I am the client of a remorselessly trendy Soho agency. On a weekly basis, I am subjected to sartorial humiliation and am made to feel provincial on account of my non-ownership of a black cashmere polo-neck. Advice please.
The only serious talent possessed by trendy Soho agencies is their ability to make clients feel inferior - so it says much for your sense of self that you have so far refrained from buying a black cashmere poloneck.
You must promise me you never will. The moment your agency sees you in a black cashmere poloneck, they will despise you all the more and take to wearing dungarees with no undershirts. Who knows where it might end.
No, your correct procedure here is the traditional one; retire behind the chequebook. Remind yourself that it is your money, your product, your advertising. Stop being grateful to these primping dilettantes. Turn down their advertising - not because it's incomprehensible (which it probably is) but because it's boring and derivative. Then turn it down again and again. Behave with manic inconsistency in your judgments. Get them jumpy.
Then arrange to be seen with an even more trendy agency in Soho House.
Continue to wear a collar and tie and black lace-up shoes. Because the crucial point you have forgotten is this: it is only incumbent clients that agencies enjoy humiliating; potential clients are invariably fun, fascinating and treated with a skillful emulsion of flattery and deference.
PS. I'm told that trendy is no longer a very trendy word. So you're absolutely right to go on using it.
I am the chief executive of a large advertising agency and one of my major clients is making overtures to hire me. What should I do?
You must immediately instigate a personal audit of a ruthlessly self-critical nature. Most of us are prepared to admit, if only to ourselves, that much of what we like to call our career has been a precarious exercise in getting away with it. (Indeed, most businessmen's autobiographies, were they half-way honest, would actually be entitled 'Getting Away With It'.)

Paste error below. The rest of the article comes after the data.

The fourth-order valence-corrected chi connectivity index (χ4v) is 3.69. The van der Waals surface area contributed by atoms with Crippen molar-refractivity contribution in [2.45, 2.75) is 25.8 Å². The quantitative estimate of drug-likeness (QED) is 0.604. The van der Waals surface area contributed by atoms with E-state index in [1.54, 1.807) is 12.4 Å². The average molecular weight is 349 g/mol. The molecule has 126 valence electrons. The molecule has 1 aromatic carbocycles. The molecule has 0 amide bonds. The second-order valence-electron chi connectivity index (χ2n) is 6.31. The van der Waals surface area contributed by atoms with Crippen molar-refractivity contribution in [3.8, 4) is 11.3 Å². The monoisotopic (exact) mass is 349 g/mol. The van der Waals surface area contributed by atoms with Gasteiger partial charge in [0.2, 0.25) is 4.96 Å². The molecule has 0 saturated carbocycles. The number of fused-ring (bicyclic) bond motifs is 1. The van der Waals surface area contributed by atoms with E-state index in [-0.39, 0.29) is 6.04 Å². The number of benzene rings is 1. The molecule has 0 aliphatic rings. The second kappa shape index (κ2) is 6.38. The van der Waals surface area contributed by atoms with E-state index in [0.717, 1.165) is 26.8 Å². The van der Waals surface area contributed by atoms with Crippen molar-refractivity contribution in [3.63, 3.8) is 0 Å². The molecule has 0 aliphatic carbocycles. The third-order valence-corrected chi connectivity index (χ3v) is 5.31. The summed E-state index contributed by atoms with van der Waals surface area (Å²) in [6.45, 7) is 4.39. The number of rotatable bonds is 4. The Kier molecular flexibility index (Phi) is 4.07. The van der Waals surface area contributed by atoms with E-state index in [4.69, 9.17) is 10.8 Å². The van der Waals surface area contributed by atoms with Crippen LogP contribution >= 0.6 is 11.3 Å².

What you need to do now is work out whether you are more or less likely to continue getting away with it in your present position or on the client side.
Actually, your agency prospects don't look good. You've already got to the top and you must still be quite young or your client wouldn't be offering you a job. How many of your existing clients are expressing dissatisfaction?
How many are threatening to review their account? Where did you come in last year's new-business table? How seriously is your wife opposed to living in Chicago?
Against this, a client company - assuming at least as many bricks as clicks - could offer you enviable security. But be careful: don't accept a job that measures you by normal business standards - that could be risky.
Take it only if they want you for your consumer insights and communications skills (I know, I know, but all things are relative).
If you're really lucky, your prospective company will be in the financial services sector where a smattering of advertising experience and a few words such as holistic have kept far stupider people than you safely shielded from competitive assessment well into the autumn of their lives.
PS. If you find this prospect too horrifying to contemplate, tell your client that, selfishly, you'd jump at the chance; but your wife has suggested that you might be of greater value to his business where you are. And, sadly, of course, she's right.
Jeremy Bullmore writes a monthly column for Management Today.
A more serious look at problems in the workplace, it both inspired and complements On the Campaign Couch. Bullmore is a former chairman of J. Walter Thompson, a director of Guardian Media Group and of WPP, and the president of NABS.
This article was first published on Campaign